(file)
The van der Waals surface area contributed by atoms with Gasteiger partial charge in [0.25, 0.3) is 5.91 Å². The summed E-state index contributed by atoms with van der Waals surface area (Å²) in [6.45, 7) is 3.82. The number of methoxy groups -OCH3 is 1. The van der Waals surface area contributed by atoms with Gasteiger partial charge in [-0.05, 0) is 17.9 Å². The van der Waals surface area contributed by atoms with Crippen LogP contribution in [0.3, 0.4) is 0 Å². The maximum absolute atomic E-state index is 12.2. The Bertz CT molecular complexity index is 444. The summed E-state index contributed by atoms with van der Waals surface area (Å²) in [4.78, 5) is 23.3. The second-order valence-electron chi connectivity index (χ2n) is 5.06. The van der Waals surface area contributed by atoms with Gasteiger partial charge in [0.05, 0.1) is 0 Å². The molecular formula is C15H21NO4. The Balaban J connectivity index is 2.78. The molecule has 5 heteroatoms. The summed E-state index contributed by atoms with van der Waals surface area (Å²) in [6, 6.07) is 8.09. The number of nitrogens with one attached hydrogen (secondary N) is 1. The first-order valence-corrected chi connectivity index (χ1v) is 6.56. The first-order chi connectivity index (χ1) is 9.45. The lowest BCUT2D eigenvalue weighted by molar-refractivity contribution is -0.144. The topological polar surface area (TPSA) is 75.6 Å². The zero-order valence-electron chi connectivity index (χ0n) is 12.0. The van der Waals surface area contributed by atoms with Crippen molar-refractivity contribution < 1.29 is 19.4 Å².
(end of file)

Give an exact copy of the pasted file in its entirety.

The van der Waals surface area contributed by atoms with Gasteiger partial charge in [0.25, 0.3) is 5.91 Å². The summed E-state index contributed by atoms with van der Waals surface area (Å²) in [6.45, 7) is 3.82. The number of methoxy groups -OCH3 is 1. The van der Waals surface area contributed by atoms with Gasteiger partial charge in [-0.05, 0) is 17.9 Å². The van der Waals surface area contributed by atoms with Crippen LogP contribution in [0.3, 0.4) is 0 Å². The maximum absolute atomic E-state index is 12.2. The Bertz CT molecular complexity index is 444. The summed E-state index contributed by atoms with van der Waals surface area (Å²) in [4.78, 5) is 23.3. The second-order valence-electron chi connectivity index (χ2n) is 5.06. The van der Waals surface area contributed by atoms with Gasteiger partial charge in [0.05, 0.1) is 0 Å². The molecular formula is C15H21NO4. The Balaban J connectivity index is 2.78. The molecule has 5 heteroatoms. The summed E-state index contributed by atoms with van der Waals surface area (Å²) in [6, 6.07) is 8.09. The number of nitrogens with one attached hydrogen (secondary N) is 1. The first-order valence-corrected chi connectivity index (χ1v) is 6.56. The first-order chi connectivity index (χ1) is 9.45. The lowest BCUT2D eigenvalue weighted by molar-refractivity contribution is -0.144. The topological polar surface area (TPSA) is 75.6 Å². The zero-order valence-electron chi connectivity index (χ0n) is 12.0. The van der Waals surface area contributed by atoms with Crippen molar-refractivity contribution < 1.29 is 19.4 Å².